Agatha; or, A Narrative Of Recent Events (1796) was the only novel ever written by Elizabeth Jervis. It was written when she was thirty-three years old, and published anonymously in the same year that she married Samuel Pipe Wolferstan, a Leicestershire lawyer and anti-slavery campaigner. The novel was well-received by neither the critics nor Elizabeth Jervis’s immediate circle, including her soon-to-be fiancé (although excluding her proud father); and this, combined with the assumption of new duties including becoming stepmother to two children in their teens, may have discouraged her from trying again. The new Elizabeth Pipe Wolferstan did, however, write poetry under her married name, as well as a text on the education of young children, but published nothing until after the death of her husband in 1820. Although Agatha was translated into French and Dutch, it failed to find an audience in its native land, and a second edition did not appear.
Until now. In my first “Reading Roulette” post, I gave an outline of the circumstances in which the identity of Agatha‘s author was unexpectedly brought to light, and the novel at long last reissued. As to the big question of whether it was worth it—
Is Agatha a lost classic? No. Is it an interesting novel worthy of consideration? Yes, absolutely.
Agatha is very much the product of its time. The language is often overwrought – or perhaps I should say, poetical – and it is full of characters suffering an excess of “sensibility”, to the point of being perpetually on the edge of physical and emotional collapse; and who are, as characters full of sensibility tend to be, utterly humourless.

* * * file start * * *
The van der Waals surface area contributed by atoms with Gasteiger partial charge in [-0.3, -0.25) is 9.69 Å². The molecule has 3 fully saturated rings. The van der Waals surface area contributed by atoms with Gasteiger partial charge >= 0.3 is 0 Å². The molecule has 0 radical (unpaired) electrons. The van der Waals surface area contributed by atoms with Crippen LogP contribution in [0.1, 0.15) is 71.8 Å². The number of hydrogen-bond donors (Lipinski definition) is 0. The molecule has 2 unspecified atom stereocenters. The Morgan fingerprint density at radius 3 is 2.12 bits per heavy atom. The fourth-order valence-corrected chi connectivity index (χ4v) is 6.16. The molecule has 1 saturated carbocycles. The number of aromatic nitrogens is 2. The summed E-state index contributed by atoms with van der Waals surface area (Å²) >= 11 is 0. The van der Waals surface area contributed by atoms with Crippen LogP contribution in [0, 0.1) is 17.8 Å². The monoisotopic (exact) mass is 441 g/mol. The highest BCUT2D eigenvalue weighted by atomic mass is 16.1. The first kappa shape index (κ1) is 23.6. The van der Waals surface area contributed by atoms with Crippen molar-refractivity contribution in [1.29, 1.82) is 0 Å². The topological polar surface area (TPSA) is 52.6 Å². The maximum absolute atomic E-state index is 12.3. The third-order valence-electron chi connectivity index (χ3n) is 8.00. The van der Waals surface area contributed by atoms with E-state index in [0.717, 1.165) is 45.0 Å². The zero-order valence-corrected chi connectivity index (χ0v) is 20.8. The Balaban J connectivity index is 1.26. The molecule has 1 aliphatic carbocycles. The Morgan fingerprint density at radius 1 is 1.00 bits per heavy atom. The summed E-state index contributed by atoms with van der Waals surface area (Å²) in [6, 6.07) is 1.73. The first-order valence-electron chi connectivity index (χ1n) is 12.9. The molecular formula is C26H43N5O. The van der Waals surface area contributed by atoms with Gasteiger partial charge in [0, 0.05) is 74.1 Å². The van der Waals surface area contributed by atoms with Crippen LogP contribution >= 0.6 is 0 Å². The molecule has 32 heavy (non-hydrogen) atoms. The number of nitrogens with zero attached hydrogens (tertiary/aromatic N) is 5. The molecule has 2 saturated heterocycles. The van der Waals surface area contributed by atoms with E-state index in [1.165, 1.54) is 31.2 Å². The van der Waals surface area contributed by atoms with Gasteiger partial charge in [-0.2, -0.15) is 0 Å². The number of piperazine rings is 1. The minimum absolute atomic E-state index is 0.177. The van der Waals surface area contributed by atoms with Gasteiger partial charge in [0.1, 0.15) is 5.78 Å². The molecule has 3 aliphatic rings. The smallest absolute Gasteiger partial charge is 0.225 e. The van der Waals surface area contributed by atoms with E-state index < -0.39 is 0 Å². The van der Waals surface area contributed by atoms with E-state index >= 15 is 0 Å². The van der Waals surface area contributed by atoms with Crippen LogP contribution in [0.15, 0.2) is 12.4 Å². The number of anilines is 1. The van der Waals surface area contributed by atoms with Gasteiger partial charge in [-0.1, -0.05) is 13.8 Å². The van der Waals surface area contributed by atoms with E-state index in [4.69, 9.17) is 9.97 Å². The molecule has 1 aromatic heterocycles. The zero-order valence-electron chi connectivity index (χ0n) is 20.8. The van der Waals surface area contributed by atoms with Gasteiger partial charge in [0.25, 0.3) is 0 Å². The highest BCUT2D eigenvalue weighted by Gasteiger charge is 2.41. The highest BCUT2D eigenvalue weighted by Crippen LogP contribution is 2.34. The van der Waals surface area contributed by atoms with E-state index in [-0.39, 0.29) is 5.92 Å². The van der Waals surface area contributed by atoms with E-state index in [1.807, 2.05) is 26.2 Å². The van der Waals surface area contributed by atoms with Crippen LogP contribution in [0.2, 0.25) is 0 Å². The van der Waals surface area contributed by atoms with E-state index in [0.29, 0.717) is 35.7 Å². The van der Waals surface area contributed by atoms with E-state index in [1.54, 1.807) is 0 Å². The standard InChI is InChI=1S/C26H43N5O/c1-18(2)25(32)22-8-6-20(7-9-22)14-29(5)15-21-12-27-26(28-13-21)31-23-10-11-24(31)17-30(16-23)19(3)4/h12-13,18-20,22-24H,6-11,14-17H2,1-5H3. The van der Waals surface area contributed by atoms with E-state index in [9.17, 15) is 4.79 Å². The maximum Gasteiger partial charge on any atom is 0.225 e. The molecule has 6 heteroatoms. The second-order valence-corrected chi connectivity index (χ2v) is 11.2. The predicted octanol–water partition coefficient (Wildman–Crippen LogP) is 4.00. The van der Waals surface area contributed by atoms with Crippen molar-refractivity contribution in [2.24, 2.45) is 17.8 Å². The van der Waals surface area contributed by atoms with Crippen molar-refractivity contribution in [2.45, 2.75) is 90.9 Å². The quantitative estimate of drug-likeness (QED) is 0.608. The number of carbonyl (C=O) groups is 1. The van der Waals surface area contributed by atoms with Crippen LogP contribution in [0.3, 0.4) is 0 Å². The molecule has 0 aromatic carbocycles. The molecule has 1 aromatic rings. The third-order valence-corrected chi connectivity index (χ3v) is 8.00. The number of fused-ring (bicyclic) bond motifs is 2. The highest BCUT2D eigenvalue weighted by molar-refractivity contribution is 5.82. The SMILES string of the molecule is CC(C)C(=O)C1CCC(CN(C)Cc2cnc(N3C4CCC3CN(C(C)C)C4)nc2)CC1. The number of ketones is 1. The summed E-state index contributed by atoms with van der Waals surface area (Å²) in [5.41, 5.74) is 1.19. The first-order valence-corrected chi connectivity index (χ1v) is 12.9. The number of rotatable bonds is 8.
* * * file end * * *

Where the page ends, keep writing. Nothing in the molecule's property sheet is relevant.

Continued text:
(As I always say, I can deal with the weeping and the fainting: it’s the tottering that sets my teeth on edge.)
However, these are not mere indulgences. Agatha is a didactic novel, its lesson quite a stern one about the control of the passions and submission of the will to duty and to God; and in pursuit of this theme, it takes its story in some very—I might even say, completely unexpected directions.
Our titular heroine is Agatha Belmont, who from an early age displays “every sign of a warm and benevolent heart, a sweet and serene temper, and a soul exquisitely susceptible”. There is a shadow across Agatha’s life, as we, her readers, are aware: after her parents have been married for twelve happy, although childless, years – something happens – something that makes them thankful to have no child. Naturally, Lady Belmont immediately afterwards falls pregnant. Agatha is raised in almost total seclusion, and taught by her mother to depise the world, including love and marriage, which Agatha is assured are most likely to bring her only misery. Agatha dutifully imbibes her mother’s lessons, but has enough youthful spirit and independence of mind to fancy:
“…that the world, bad as it was, might afford her some happiness; and that when the time should arrive that she was permitted to enter it, thus guarded by caution, she should be able to discriminate; to separate the bad from the good; to make a moderate use of pleasures; to dance without fatigue, love without much jealousy, and to be one of the favoured few who married happily…”
When Agatha is sixteen, her parents visit France, leaving her with the only friend with whom they have not cut their ties over the preceding years, a Miss Hammond. However, Miss Hammond is “seized with a violent fever” and dies, leaving Agatha entirely alone and at a complete loss. Her solitude is abruptly shattered by the arrival of Miss Hammond’s long-lost younger brother, Edward, who (in the first but by no means the last of the novel’s improbable turns) has spent the last few years enslaved in Algiers, labouring for the “Moorish pirate” who captured him. Hammond and Agatha are two peas in a pod, and it is a mere matter of hours before they are in love; although Agatha does not immediately recognise her feelings for what they are. (In an amusing touch, having been taught by her mother that “friendship” is a far higher state than mere “love”, Agatha repeatedly torments her adorer by assuring him of her friendship for him.)